I never knew that they signed jewelry.
And on the opposite side, it's signed "Paris."
So the piece comes from Paris; it's made by Cartier.
And the nice addition to that is, well, the brooch is also by Cartier.
So you have two beautiful Cartier pieces.
Does this fit into any of your family history that you know of?
Yes, an earlier ancestor was an ambassador to Paris.
So it's quite likely that it comes from what would have been a great-great-grandfather.
Living in Paris.
Well, I think this would be appropriate for his wife to go dancing in Paris.
Certainly during this time period.
And for the value on a piece like this, you know, these are the types of items that collectors are very, very interested in.
I would say for insurance purposes, on the necklace, I would have a value of this between $60,000 and $90,000.
For the necklace.
And for the brooch, between $15,000 and $20,000.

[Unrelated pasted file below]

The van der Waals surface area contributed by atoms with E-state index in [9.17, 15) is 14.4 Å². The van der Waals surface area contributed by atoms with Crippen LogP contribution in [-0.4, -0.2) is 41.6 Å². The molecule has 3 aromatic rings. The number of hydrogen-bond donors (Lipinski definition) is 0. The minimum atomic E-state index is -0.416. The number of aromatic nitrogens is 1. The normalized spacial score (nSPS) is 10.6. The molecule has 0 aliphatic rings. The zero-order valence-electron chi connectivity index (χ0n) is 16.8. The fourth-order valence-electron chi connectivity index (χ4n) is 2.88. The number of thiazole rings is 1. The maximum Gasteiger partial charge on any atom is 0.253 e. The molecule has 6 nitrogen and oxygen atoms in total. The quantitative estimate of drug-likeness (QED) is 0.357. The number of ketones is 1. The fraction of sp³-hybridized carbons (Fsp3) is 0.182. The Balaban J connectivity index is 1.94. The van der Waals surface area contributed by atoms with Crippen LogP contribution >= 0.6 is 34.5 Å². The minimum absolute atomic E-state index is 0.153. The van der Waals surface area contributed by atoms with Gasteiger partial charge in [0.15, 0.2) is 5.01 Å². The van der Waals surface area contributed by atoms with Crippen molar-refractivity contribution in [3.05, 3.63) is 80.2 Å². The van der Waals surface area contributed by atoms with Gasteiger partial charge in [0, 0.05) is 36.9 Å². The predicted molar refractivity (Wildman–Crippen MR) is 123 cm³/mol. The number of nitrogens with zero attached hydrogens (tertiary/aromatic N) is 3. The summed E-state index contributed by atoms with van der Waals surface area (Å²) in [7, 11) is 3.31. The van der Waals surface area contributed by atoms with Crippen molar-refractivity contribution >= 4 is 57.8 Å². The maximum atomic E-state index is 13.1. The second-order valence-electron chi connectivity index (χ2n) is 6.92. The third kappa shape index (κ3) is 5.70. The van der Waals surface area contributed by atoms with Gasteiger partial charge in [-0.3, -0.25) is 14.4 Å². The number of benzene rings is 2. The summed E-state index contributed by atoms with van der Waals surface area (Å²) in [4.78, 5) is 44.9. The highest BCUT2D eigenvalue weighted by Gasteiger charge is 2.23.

So the insurance value for these two items together would be between $75,000 and $110,000.
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And I brought with me this picture which was given to my family, who are, are farmers, and their city cousins traded this picture for manure.
And I'm telling you, I don't think it's worth much more than what their trade was, but they did say it was $500 worth, so that's a heck of a lot of manure.
And we brought this Madonna from the 1870s that traveled from Spain to Chile to here, and it's only worth $300, but I got to spend the day with my son... And I saw some stuff explode.
Yeah, some people dropped some things, but we didn't!
But she made me wear this, and I'm just glad that I found out it really is a necklace and not some kind of decorative lamp shade cover or something.
So, you know, I'm thinking that worked out well.
And I had a chair appraised today.
This belonged to a relative of President Hoover, and it's worth between $300 and $400.
And I paid five dollars at an estate sale and it's worth $1,200 to $1,500.
I'm very happy.
We didn't have anything real valuable.
This is about $150 and we had a great time.
It's so much fun coming here.
And if you want me to, why...
I can play something here.
I think it's out of tune.
PEÑA: Thanks for watching.
See you next time on "Antiques Roadshow."